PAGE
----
I wrote this in August of 2007. Much has changed since then.
After we know that Malolactic Fermentation (MLF) is complete, the first dose of K meta will be made at this time ¼ teaspoon level baker’s teaspoon, per 5 gallon carboy. Having done this racking, the wine will be topped off to one inch below the bung. No other air space is allowed. You will then move the wine into the cold for the winter. This is called cold stabilization. How cold. Very Cold!!!! We would love the wine to stay at 25 degrees for the winter but we know that this will not happen. However, the wine will not freeze before 24 degrees to be safe. But reposts have it not freezing until 13 degrees. In any case, what you will do is leave a gallon water jug ¾ full next to the wine. If that water freezes then we will monitor the temp of the wine each day during the cold spell. You would be surprised how cold it will need to get to even freeze the water. The carboys will be placed on wood or card board or left in their crates. Not on the cement. We don’t want moisture from the floor to freeze the bottom of the carboy and if you were to move it the bottom might crack off. After the winter, usually in March, the wine will be racked again using the stick and the hose. It will be given another dose of K meta, ¼ teaspoon per five gallons. At this point the wine really needs to be bulk aged or go in a barrel, or bottled and drunk with Easter Dinner. But remember, you are drinking a teenager. I know some of you like teenagers….., but I digress. In any case, the teenager, in what ever form it is, in a bottle, in a barrel, or in the carboy needs to be kept at 55-65 degrees for its entire life. We should monitor the wine as it progresses and make adjustments to acid, tannin, and other adjuncts as could become necessary. The airlock must have either a solution of K meta or vodka. Those with a few carboys are advised to just use vodka. It won’t freeze and it is sterile, and will not lose its effectiveness, however it might evaporate sooner. For topping off the carboys after Racking a good quality commercial wine can be used. Those with more will have extra for topping.
What has changed ? The grapes have. Back then we were accustomed to adding lots of tartaric acid to raise the Tartaric Acid (TA) and lower the PH. Central Valley Grapes and Lodi are hot weather grapes with low acid and high PH numbers. Not great for taste and not good for long term aging without worry of microbiological spoilage. Now, since we are using Northern and Coastal grapes we are finding much better PH numbers and reasonable TA acid numbers. The result is we are not adding tartaric acid to many batches. Take for example a central valley grape with a ph of 3.9 and a TA of .40 (typical) you would need to use 11 teaspoons of Tartaric Acid in one carboy to raise it to .70, and that is what we did as a matter of practice. We got the PH down to a reasonable, safer level and we had a reasonable TA for a red. Except for one thing, the Acid is not stable. It will drop out in the form of bi tartrate crystals in your bottle if the wine gets cold. So, we lowered the temperature of the wine to drop out the crystals before the spring racking. Then they were eliminated forever to the temperature we subjected the wine to during the winter. The result was a TA that got lowered usually back down to .60 and the PH remained lower too. But what if we have perfect numbers? What if we don’t need to add acid? Do we want to lose the acid we have by exposing the wine to very low temperatures? The crystals are much less a problem because we did not add any. SO why do it? Well to answer that first you will get some crystals out at 35-40 degrees. So if you wine is not stored at lower temperatures again you will never get crystals in the bottom of your bottles. I like whites chilled so I think a white can use a cold exposure to 30 degrees. Also, whites have more acid to begin with and exposing it to cold will mellow out that acid. But do we want to lose it?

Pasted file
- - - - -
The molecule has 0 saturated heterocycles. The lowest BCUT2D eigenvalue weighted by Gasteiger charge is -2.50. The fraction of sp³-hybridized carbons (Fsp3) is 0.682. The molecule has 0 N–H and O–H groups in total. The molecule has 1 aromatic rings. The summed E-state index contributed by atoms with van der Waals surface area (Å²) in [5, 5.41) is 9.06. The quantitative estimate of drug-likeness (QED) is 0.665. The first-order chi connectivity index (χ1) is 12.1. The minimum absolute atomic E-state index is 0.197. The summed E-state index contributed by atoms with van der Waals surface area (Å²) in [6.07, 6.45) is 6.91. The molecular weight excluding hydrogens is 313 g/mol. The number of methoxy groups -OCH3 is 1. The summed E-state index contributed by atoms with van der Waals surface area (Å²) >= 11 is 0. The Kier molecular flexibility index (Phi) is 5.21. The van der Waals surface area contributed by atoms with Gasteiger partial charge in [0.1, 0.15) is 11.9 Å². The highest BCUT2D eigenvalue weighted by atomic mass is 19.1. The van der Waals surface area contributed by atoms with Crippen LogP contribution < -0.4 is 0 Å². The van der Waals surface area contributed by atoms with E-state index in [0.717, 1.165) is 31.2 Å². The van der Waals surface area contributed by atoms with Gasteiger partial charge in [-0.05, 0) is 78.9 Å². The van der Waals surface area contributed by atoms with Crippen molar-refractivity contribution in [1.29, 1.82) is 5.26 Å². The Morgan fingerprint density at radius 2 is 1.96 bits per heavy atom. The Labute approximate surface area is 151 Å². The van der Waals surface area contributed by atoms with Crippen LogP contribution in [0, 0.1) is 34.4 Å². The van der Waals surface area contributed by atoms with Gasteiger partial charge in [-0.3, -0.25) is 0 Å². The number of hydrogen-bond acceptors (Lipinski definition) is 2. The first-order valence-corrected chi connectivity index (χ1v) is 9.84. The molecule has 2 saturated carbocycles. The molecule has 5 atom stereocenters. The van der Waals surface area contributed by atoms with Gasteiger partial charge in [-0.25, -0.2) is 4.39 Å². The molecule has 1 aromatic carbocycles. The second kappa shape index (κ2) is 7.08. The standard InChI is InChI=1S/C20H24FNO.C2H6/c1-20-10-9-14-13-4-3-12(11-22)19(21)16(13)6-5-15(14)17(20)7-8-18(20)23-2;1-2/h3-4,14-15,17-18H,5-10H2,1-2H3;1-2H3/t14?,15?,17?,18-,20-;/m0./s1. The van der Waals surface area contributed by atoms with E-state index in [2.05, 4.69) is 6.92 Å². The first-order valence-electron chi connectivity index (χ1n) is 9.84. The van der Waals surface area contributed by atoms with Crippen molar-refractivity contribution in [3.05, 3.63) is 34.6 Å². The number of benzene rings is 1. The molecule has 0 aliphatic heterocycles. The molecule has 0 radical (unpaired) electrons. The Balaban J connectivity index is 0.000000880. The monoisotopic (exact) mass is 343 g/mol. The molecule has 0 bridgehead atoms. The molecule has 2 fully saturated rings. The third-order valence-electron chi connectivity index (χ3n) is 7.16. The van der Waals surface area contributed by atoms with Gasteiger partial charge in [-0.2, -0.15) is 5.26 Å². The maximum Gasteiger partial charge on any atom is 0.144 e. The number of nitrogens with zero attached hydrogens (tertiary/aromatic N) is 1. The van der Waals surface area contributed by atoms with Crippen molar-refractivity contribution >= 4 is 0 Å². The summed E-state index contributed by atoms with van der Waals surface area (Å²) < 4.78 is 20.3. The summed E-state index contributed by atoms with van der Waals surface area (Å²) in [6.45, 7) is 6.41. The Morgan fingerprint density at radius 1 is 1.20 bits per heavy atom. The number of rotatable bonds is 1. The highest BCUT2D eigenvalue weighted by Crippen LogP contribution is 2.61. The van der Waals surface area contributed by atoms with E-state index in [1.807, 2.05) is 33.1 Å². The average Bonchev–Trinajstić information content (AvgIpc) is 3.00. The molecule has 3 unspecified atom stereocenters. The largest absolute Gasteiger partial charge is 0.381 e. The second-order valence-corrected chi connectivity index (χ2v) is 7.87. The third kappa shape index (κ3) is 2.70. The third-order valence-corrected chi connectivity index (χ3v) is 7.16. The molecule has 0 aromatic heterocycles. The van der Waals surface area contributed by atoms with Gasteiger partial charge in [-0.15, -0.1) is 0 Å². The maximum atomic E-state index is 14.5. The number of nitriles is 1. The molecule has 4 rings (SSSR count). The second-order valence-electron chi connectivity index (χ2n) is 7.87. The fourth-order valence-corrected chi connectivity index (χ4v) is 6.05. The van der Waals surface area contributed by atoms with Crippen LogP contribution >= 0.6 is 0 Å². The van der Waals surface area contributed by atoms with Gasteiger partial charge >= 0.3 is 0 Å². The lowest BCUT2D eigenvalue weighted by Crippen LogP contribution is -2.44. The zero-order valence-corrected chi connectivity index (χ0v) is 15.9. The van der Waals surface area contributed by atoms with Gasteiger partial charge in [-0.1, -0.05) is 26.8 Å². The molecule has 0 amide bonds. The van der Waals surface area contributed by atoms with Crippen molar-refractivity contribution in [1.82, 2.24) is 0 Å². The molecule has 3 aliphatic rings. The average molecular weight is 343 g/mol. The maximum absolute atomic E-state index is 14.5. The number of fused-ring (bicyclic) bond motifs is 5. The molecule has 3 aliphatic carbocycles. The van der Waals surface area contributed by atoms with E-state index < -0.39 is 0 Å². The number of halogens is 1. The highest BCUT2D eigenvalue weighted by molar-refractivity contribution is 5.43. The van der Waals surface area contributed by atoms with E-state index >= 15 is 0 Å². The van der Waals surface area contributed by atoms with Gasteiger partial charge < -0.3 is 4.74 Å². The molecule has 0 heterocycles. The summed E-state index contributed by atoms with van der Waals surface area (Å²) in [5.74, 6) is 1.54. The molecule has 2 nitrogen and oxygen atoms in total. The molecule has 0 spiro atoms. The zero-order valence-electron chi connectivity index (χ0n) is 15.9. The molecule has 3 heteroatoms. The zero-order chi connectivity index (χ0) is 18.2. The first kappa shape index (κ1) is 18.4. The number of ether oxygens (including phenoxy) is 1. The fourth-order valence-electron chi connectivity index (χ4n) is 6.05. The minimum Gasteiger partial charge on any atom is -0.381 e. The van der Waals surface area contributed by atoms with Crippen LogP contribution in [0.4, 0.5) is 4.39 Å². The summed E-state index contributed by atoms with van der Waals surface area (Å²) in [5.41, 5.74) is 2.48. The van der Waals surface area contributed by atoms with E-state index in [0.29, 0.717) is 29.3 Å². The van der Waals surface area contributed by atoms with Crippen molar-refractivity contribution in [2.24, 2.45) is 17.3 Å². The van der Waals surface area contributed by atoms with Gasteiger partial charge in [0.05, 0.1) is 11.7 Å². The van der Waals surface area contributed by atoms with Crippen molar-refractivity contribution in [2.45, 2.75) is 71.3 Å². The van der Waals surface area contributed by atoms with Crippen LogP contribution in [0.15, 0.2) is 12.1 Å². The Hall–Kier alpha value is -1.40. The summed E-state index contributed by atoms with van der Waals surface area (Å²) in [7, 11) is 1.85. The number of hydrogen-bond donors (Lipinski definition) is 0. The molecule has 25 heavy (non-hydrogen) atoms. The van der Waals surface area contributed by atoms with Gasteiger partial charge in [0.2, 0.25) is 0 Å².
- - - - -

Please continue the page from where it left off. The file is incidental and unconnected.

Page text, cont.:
Pinot Grigio can have a TA of .90. This year we added a touch of acid to the Petite Syrah, we are letting taste guide us but the PH numbers were not that great, but certainly not a problem. Are there other advantages to Cold Stabilization? The cold helps with clearing and makes for compact lees so racking is easier. Now think about this, most boutique wineries in Napa don’t have a cold winter. Maybe only as low as 40. No more cold stabilization than that is used. And yes, your 150.00 dollar Napa Cabernet Sauvignon that you open may have a few crystals at the bottom of the bottle.
Guess what? No one cares, not even the Judges.
What am I doing with mine? Mine is in the garage. On Saturday it was 19 degrees outside and 36 in the garage. Cold enough for me. I am sure you are familiar with the expression, “The Art of Making Wine”. The major subtext that often gets over looked is, “The Art of the Acid”.
Read Jackish, “Modern Winemaking”, it is one book you must read. Buy a used one.